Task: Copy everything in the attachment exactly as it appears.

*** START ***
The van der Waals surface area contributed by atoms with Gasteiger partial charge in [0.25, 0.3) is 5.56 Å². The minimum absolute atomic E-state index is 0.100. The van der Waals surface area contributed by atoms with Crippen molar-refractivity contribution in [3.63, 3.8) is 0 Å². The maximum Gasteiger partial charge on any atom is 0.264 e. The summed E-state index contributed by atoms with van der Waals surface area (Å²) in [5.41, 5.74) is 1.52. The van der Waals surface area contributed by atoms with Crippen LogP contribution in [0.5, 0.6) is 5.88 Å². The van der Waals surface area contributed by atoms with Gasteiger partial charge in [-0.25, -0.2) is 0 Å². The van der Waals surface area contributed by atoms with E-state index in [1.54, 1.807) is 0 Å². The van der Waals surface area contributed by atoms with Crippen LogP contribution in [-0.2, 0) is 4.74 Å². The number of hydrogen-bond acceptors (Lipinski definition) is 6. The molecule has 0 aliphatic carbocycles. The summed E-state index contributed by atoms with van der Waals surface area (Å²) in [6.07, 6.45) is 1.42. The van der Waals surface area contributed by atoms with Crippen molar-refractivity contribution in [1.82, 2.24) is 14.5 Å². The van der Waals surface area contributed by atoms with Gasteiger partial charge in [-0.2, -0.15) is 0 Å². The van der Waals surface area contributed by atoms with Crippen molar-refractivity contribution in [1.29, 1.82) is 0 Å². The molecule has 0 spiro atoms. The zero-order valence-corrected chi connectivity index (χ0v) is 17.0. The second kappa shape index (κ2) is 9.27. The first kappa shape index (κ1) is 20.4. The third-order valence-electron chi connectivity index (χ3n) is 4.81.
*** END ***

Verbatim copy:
The van der Waals surface area contributed by atoms with Gasteiger partial charge in [0.25, 0.3) is 5.56 Å². The minimum absolute atomic E-state index is 0.100. The van der Waals surface area contributed by atoms with Crippen molar-refractivity contribution in [3.63, 3.8) is 0 Å². The maximum Gasteiger partial charge on any atom is 0.264 e. The summed E-state index contributed by atoms with van der Waals surface area (Å²) in [5.41, 5.74) is 1.52. The van der Waals surface area contributed by atoms with Crippen LogP contribution in [0.5, 0.6) is 5.88 Å². The van der Waals surface area contributed by atoms with Gasteiger partial charge in [-0.25, -0.2) is 0 Å². The van der Waals surface area contributed by atoms with E-state index in [1.54, 1.807) is 0 Å². The van der Waals surface area contributed by atoms with Crippen LogP contribution in [-0.2, 0) is 4.74 Å². The number of hydrogen-bond acceptors (Lipinski definition) is 6. The molecule has 0 aliphatic carbocycles. The summed E-state index contributed by atoms with van der Waals surface area (Å²) in [6.07, 6.45) is 1.42. The van der Waals surface area contributed by atoms with Crippen molar-refractivity contribution in [1.82, 2.24) is 14.5 Å². The van der Waals surface area contributed by atoms with Gasteiger partial charge in [-0.2, -0.15) is 0 Å². The van der Waals surface area contributed by atoms with Crippen molar-refractivity contribution in [1.29, 1.82) is 0 Å². The molecule has 0 spiro atoms. The zero-order valence-corrected chi connectivity index (χ0v) is 17.0. The second kappa shape index (κ2) is 9.27. The first kappa shape index (κ1) is 20.4. The third-order valence-electron chi connectivity index (χ3n) is 4.81.